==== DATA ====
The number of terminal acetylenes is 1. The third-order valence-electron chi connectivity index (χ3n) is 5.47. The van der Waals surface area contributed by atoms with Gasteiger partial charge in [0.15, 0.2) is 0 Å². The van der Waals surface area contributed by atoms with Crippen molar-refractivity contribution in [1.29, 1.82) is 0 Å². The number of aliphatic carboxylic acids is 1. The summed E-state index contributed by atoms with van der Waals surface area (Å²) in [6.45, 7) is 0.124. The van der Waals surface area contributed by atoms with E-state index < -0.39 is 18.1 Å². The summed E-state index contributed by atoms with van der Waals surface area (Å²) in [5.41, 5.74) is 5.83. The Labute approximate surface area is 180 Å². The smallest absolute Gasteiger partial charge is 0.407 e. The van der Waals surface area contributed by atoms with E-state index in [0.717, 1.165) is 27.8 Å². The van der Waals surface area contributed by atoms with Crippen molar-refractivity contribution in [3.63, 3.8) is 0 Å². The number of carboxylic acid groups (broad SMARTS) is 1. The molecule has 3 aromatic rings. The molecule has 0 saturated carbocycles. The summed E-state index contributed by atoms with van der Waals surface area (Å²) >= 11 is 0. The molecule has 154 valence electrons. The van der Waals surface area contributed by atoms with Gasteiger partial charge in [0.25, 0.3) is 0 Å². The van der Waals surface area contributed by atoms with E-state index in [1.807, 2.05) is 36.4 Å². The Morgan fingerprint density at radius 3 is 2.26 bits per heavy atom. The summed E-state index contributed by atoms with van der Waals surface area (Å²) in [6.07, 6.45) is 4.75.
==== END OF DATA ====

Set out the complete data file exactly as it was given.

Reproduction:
The number of terminal acetylenes is 1. The third-order valence-electron chi connectivity index (χ3n) is 5.47. The van der Waals surface area contributed by atoms with Gasteiger partial charge in [0.15, 0.2) is 0 Å². The van der Waals surface area contributed by atoms with Crippen molar-refractivity contribution in [1.29, 1.82) is 0 Å². The number of aliphatic carboxylic acids is 1. The summed E-state index contributed by atoms with van der Waals surface area (Å²) in [6.45, 7) is 0.124. The van der Waals surface area contributed by atoms with E-state index < -0.39 is 18.1 Å². The summed E-state index contributed by atoms with van der Waals surface area (Å²) in [5.41, 5.74) is 5.83. The Labute approximate surface area is 180 Å². The smallest absolute Gasteiger partial charge is 0.407 e. The van der Waals surface area contributed by atoms with E-state index in [0.717, 1.165) is 27.8 Å². The van der Waals surface area contributed by atoms with Crippen molar-refractivity contribution in [3.63, 3.8) is 0 Å². The number of carboxylic acid groups (broad SMARTS) is 1. The molecule has 3 aromatic rings. The molecule has 0 saturated carbocycles. The summed E-state index contributed by atoms with van der Waals surface area (Å²) >= 11 is 0. The molecule has 154 valence electrons. The van der Waals surface area contributed by atoms with Gasteiger partial charge in [0.25, 0.3) is 0 Å². The van der Waals surface area contributed by atoms with E-state index in [1.807, 2.05) is 36.4 Å². The Morgan fingerprint density at radius 3 is 2.26 bits per heavy atom. The summed E-state index contributed by atoms with van der Waals surface area (Å²) in [6.07, 6.45) is 4.75.